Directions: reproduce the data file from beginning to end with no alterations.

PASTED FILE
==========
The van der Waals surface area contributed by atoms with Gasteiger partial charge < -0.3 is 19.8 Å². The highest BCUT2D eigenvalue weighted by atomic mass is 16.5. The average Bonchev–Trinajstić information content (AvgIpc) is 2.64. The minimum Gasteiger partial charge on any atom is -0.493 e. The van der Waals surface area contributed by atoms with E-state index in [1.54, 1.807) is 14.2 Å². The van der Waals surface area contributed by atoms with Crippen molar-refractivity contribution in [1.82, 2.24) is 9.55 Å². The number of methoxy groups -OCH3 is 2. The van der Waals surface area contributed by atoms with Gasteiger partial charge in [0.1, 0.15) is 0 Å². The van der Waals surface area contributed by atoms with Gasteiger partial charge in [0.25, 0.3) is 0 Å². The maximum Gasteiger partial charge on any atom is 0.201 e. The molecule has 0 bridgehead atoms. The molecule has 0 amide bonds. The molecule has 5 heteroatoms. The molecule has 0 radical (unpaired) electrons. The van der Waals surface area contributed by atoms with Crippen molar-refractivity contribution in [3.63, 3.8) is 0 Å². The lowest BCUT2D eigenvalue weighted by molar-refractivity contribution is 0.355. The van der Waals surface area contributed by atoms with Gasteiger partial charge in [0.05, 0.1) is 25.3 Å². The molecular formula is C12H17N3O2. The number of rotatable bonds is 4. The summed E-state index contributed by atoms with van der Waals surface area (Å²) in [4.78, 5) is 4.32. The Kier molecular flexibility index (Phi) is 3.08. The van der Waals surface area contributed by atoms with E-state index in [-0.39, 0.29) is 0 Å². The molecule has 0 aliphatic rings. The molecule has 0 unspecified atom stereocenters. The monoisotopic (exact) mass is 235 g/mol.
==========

The van der Waals surface area contributed by atoms with Gasteiger partial charge < -0.3 is 19.8 Å². The highest BCUT2D eigenvalue weighted by atomic mass is 16.5. The average Bonchev–Trinajstić information content (AvgIpc) is 2.64. The minimum Gasteiger partial charge on any atom is -0.493 e. The van der Waals surface area contributed by atoms with E-state index in [1.54, 1.807) is 14.2 Å². The van der Waals surface area contributed by atoms with Crippen molar-refractivity contribution in [1.82, 2.24) is 9.55 Å². The number of methoxy groups -OCH3 is 2. The van der Waals surface area contributed by atoms with Gasteiger partial charge in [0.1, 0.15) is 0 Å². The van der Waals surface area contributed by atoms with Gasteiger partial charge in [0.25, 0.3) is 0 Å². The maximum Gasteiger partial charge on any atom is 0.201 e. The molecule has 0 bridgehead atoms. The molecule has 0 amide bonds. The molecule has 5 heteroatoms. The molecule has 0 radical (unpaired) electrons. The van der Waals surface area contributed by atoms with Crippen molar-refractivity contribution in [3.63, 3.8) is 0 Å². The lowest BCUT2D eigenvalue weighted by molar-refractivity contribution is 0.355. The van der Waals surface area contributed by atoms with Gasteiger partial charge in [0.05, 0.1) is 25.3 Å². The molecular formula is C12H17N3O2. The number of rotatable bonds is 4. The summed E-state index contributed by atoms with van der Waals surface area (Å²) in [4.78, 5) is 4.32. The Kier molecular flexibility index (Phi) is 3.08. The van der Waals surface area contributed by atoms with E-state index in [-0.39, 0.29) is 0 Å². The molecule has 0 aliphatic rings. The molecule has 0 unspecified atom stereocenters. The monoisotopic (exact) mass is 235 g/mol.